Riback rarely formally mixes, preferring to get the sounds exactly as he wants them and balancing their relationship with the rest of the track as he goes. His ‘mix’ comes down to tweaking a few parameters during the last time he opens the session. “If I listen to my mix of Call On Me, I think that thousands of songs are better mixed,” reckons Riback. “But for some reason it works. I get the track to a point where I don’t have to fix anything anymore in the stems, and then send these to the mastering engineer. I may include a reference mix, but I always send the stems because it gives the mastering engineer more flexibility. Usually it comes back a bit more polished than what I did. The label then created a radio mix, which is simply a rebalancing of my stems.”

Starley now performs multiple versions of her song, sometimes Riback’s version and sometimes a blend of the two. And just as quite a few of the world’s greats started sending Seeb their tracks for a remix treatment, Riback has been asked to reinvent tracks by Fergie, Maroon 5 and others since his version of Call On Me made Starley a true star.


1) Choose the right song and settle on your main hook.

Riback: “When I heard the original version of Call On Me I felt there was something special about Starley’s voice that I wanted to enhance. I immediately realised that the chopped-up vocal line was a great hook. When I heard that, I thought, ‘That will stick in people’s heads.’ I knew what to do with it. I began the song with it and repeated it a number of times during the song.

2) Set the right tempo and mood.

Riback: “I sped up Starley’s song slightly, from 100 to 105BPM, because it created a unique energy, and something that you can dance to. It’s also at a tempo you can chill out and just bop your head to.”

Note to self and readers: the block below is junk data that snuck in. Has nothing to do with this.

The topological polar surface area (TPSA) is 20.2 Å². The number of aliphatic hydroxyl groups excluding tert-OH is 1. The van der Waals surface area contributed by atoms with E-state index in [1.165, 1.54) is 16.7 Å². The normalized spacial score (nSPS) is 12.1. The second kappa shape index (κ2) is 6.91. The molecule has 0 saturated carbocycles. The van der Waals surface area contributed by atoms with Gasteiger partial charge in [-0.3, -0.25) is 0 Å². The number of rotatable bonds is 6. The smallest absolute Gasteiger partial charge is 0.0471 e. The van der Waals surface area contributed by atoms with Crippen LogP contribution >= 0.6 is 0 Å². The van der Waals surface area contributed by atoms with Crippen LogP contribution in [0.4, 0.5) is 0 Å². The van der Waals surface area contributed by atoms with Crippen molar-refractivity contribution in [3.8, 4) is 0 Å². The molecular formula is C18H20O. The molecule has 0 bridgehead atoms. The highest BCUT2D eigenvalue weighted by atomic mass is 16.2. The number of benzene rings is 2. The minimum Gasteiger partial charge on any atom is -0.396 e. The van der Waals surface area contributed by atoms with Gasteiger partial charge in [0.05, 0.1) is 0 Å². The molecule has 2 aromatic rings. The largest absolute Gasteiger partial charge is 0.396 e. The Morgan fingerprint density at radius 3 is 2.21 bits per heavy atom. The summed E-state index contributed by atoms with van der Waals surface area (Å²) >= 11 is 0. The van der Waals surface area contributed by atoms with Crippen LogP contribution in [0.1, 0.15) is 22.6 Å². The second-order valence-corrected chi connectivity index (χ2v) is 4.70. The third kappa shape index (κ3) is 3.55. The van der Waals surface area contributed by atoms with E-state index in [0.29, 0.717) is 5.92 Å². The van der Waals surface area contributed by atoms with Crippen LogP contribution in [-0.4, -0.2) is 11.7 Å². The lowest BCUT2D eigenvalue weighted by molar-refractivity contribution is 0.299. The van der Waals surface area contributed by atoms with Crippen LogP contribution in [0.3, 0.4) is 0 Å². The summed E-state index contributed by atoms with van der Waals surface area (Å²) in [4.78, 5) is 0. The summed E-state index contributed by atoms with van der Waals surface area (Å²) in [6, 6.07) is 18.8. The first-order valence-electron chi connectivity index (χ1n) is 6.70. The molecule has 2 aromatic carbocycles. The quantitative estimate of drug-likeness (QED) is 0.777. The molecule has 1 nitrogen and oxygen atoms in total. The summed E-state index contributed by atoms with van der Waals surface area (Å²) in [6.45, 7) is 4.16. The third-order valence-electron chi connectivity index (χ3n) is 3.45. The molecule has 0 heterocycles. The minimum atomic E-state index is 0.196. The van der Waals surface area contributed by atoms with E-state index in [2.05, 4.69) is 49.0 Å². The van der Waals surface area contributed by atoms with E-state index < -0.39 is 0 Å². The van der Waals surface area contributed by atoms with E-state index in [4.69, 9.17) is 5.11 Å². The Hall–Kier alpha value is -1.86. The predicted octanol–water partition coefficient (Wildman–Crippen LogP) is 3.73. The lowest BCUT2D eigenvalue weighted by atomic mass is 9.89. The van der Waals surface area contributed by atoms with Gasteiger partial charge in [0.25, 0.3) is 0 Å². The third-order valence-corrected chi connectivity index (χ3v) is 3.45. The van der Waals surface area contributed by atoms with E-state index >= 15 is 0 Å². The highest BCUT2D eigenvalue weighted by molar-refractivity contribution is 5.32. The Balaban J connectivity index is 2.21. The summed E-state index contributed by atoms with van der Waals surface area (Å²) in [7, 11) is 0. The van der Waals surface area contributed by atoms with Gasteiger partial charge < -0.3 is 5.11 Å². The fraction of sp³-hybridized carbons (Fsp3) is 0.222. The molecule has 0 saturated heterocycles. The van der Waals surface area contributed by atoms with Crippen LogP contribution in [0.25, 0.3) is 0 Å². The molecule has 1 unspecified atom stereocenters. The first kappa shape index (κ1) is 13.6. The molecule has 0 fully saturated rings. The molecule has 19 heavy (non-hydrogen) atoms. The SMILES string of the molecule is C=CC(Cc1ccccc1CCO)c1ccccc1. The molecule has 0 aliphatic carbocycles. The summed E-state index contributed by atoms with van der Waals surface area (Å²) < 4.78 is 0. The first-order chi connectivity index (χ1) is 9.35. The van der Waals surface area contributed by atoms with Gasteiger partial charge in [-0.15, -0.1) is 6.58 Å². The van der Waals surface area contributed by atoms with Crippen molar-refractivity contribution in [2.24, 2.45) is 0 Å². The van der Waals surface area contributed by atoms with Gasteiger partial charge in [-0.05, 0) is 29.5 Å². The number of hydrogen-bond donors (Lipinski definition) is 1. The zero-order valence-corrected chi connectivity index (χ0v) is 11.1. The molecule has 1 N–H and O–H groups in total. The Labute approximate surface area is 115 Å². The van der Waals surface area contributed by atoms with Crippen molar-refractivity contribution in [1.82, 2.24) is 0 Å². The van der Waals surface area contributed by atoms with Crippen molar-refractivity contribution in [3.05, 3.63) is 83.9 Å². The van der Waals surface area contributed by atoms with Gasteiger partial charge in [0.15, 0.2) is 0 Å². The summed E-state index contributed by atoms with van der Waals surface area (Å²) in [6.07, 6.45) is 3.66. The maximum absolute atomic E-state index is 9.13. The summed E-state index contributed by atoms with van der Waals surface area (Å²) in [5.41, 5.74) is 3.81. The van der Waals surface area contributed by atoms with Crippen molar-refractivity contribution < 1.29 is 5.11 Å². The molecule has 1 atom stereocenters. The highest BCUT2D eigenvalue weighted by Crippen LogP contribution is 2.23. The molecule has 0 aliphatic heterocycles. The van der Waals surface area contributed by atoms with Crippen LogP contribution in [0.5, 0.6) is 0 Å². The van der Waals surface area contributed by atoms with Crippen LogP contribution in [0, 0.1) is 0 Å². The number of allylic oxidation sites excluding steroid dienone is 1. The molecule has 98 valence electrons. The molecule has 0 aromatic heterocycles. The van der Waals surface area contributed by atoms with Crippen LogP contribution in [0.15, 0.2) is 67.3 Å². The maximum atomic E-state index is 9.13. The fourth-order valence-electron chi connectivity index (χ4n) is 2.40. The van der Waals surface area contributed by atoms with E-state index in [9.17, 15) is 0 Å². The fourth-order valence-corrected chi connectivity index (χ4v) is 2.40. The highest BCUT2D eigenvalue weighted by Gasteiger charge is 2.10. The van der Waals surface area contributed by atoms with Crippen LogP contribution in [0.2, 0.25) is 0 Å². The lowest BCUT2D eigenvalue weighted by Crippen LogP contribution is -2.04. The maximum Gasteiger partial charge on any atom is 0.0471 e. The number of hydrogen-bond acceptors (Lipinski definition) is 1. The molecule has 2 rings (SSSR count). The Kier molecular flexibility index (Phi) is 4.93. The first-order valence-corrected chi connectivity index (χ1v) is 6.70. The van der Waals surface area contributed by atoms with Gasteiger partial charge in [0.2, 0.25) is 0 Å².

3) Don’t be shy of stripping the original version to eliminate parts you don’t need.

Riback: “I liked the movement of the guitars in the original, but they didn’t have enough energy. So I took them out and replaced them with organ and piano. I also like to strip the drums and not use drum loops but replace them with my own programmed drum patterns instead. It gives me more flexibility and opportunities to put my own stamp on the track.”

4) Use the tension release structure from EDM but don’t overdo it.

Riback: “In pop music you can use the same principles and tools as EDM, but you don’t need the big risers and drops. Instead I use subtle things like reverse reverbs, particularly on vocals and cymbal crashes.”

5) Develop your own style and always add something uniquely your own.

Riback: “I added a few things to Call On Me that were deliberately intended to do something different, for example that choppy, sped-up bass that sounds like a real musician playing. To me it created something I hadn’t really heard before. I also worked quite hard at creating a unique blend of trap and progressive house, the big-room EDM sound, and that has opened many doors for me.”


Originally from Johannesburg in South Africa, Ryan Riback currently works out of his studio in Elwood, Melbourne. “I lived in Australia for three years with my parents when I was a kid,” said Riback. “I learned to play the piano by ear, and experimented a lot. Then I discovered the computer side of making music and began using the Roland MC303 Groovebox. Later on I worked with Fruity Loops, then Reason, followed by Logic, and for the past three or four years I’ve been using Ableton Live.